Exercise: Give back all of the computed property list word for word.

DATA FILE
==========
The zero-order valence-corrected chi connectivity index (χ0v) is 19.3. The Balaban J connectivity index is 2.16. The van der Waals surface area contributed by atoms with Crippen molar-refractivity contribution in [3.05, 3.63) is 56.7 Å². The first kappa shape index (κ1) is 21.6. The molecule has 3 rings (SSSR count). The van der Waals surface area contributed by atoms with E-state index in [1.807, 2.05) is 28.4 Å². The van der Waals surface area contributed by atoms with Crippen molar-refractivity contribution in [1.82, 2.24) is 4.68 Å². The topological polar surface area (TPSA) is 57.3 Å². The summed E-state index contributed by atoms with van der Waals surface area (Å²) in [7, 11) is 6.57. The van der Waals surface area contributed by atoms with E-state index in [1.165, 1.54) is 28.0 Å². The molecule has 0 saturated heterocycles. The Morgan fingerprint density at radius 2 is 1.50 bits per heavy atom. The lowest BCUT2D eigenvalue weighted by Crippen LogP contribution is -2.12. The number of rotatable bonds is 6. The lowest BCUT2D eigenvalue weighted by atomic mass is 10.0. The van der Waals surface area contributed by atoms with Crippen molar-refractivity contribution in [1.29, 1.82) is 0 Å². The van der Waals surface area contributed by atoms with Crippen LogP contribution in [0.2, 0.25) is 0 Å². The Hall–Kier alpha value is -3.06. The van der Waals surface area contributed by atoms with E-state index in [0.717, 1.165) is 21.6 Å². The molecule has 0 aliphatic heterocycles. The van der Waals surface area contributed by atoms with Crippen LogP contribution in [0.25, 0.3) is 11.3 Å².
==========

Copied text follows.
The zero-order valence-corrected chi connectivity index (χ0v) is 19.3. The Balaban J connectivity index is 2.16. The van der Waals surface area contributed by atoms with Crippen molar-refractivity contribution in [3.05, 3.63) is 56.7 Å². The first kappa shape index (κ1) is 21.6. The molecule has 3 rings (SSSR count). The van der Waals surface area contributed by atoms with E-state index in [1.807, 2.05) is 28.4 Å². The van der Waals surface area contributed by atoms with Crippen molar-refractivity contribution in [1.82, 2.24) is 4.68 Å². The topological polar surface area (TPSA) is 57.3 Å². The summed E-state index contributed by atoms with van der Waals surface area (Å²) in [7, 11) is 6.57. The van der Waals surface area contributed by atoms with E-state index in [1.165, 1.54) is 28.0 Å². The molecule has 0 saturated heterocycles. The Morgan fingerprint density at radius 2 is 1.50 bits per heavy atom. The lowest BCUT2D eigenvalue weighted by Crippen LogP contribution is -2.12. The number of rotatable bonds is 6. The lowest BCUT2D eigenvalue weighted by atomic mass is 10.0. The van der Waals surface area contributed by atoms with Crippen molar-refractivity contribution in [1.29, 1.82) is 0 Å². The van der Waals surface area contributed by atoms with Crippen LogP contribution in [0.2, 0.25) is 0 Å². The Hall–Kier alpha value is -3.06. The van der Waals surface area contributed by atoms with E-state index in [0.717, 1.165) is 21.6 Å². The molecule has 0 aliphatic heterocycles. The van der Waals surface area contributed by atoms with Crippen LogP contribution in [0.25, 0.3) is 11.3 Å².